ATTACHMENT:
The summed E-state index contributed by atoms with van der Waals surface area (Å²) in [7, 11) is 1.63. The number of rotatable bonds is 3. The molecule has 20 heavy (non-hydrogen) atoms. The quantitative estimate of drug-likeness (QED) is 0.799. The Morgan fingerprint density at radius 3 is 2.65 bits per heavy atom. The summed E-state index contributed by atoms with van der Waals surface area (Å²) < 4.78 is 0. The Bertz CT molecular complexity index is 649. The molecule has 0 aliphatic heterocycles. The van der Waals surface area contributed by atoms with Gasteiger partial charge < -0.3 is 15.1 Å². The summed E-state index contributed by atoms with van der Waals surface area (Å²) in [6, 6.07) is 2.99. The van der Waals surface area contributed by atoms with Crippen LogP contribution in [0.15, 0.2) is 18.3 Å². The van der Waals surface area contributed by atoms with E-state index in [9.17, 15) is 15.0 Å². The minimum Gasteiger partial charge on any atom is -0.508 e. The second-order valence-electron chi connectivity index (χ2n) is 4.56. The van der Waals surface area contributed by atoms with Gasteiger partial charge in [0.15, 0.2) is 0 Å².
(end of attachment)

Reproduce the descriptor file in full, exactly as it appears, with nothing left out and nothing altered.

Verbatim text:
The summed E-state index contributed by atoms with van der Waals surface area (Å²) in [7, 11) is 1.63. The number of rotatable bonds is 3. The molecule has 20 heavy (non-hydrogen) atoms. The quantitative estimate of drug-likeness (QED) is 0.799. The Morgan fingerprint density at radius 3 is 2.65 bits per heavy atom. The summed E-state index contributed by atoms with van der Waals surface area (Å²) < 4.78 is 0. The Bertz CT molecular complexity index is 649. The molecule has 0 aliphatic heterocycles. The van der Waals surface area contributed by atoms with Gasteiger partial charge < -0.3 is 15.1 Å². The summed E-state index contributed by atoms with van der Waals surface area (Å²) in [6, 6.07) is 2.99. The van der Waals surface area contributed by atoms with Crippen LogP contribution in [0.15, 0.2) is 18.3 Å². The van der Waals surface area contributed by atoms with E-state index in [9.17, 15) is 15.0 Å². The minimum Gasteiger partial charge on any atom is -0.508 e. The second-order valence-electron chi connectivity index (χ2n) is 4.56. The van der Waals surface area contributed by atoms with Gasteiger partial charge in [0.15, 0.2) is 0 Å².